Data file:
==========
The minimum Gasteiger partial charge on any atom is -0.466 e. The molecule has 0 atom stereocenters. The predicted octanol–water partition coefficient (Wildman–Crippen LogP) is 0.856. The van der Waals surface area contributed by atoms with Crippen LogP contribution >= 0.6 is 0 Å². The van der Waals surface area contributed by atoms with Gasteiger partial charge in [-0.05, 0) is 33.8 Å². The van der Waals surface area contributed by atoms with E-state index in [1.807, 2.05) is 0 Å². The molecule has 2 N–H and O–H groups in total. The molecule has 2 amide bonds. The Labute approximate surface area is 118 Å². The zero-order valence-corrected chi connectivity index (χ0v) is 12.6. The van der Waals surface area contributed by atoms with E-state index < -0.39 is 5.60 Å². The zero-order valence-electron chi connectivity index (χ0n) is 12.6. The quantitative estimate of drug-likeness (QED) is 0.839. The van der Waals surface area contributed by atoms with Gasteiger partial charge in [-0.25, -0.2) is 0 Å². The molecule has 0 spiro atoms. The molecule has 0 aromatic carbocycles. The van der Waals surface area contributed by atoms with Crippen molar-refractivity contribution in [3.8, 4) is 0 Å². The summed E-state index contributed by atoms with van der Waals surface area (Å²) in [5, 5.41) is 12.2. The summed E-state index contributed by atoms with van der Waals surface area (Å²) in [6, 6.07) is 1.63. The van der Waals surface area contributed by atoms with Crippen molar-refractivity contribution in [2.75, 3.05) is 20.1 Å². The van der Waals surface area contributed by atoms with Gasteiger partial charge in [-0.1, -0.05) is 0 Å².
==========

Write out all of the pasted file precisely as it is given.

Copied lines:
The minimum Gasteiger partial charge on any atom is -0.466 e. The molecule has 0 atom stereocenters. The predicted octanol–water partition coefficient (Wildman–Crippen LogP) is 0.856. The van der Waals surface area contributed by atoms with Crippen LogP contribution >= 0.6 is 0 Å². The van der Waals surface area contributed by atoms with Gasteiger partial charge in [-0.05, 0) is 33.8 Å². The van der Waals surface area contributed by atoms with E-state index in [1.807, 2.05) is 0 Å². The molecule has 2 N–H and O–H groups in total. The molecule has 2 amide bonds. The Labute approximate surface area is 118 Å². The zero-order valence-corrected chi connectivity index (χ0v) is 12.6. The van der Waals surface area contributed by atoms with E-state index < -0.39 is 5.60 Å². The zero-order valence-electron chi connectivity index (χ0n) is 12.6. The quantitative estimate of drug-likeness (QED) is 0.839. The van der Waals surface area contributed by atoms with Gasteiger partial charge in [-0.25, -0.2) is 0 Å². The molecule has 0 spiro atoms. The molecule has 0 aromatic carbocycles. The van der Waals surface area contributed by atoms with Crippen molar-refractivity contribution in [3.8, 4) is 0 Å². The summed E-state index contributed by atoms with van der Waals surface area (Å²) in [5, 5.41) is 12.2. The summed E-state index contributed by atoms with van der Waals surface area (Å²) in [6, 6.07) is 1.63. The van der Waals surface area contributed by atoms with Crippen molar-refractivity contribution in [2.75, 3.05) is 20.1 Å². The van der Waals surface area contributed by atoms with Gasteiger partial charge in [-0.1, -0.05) is 0 Å².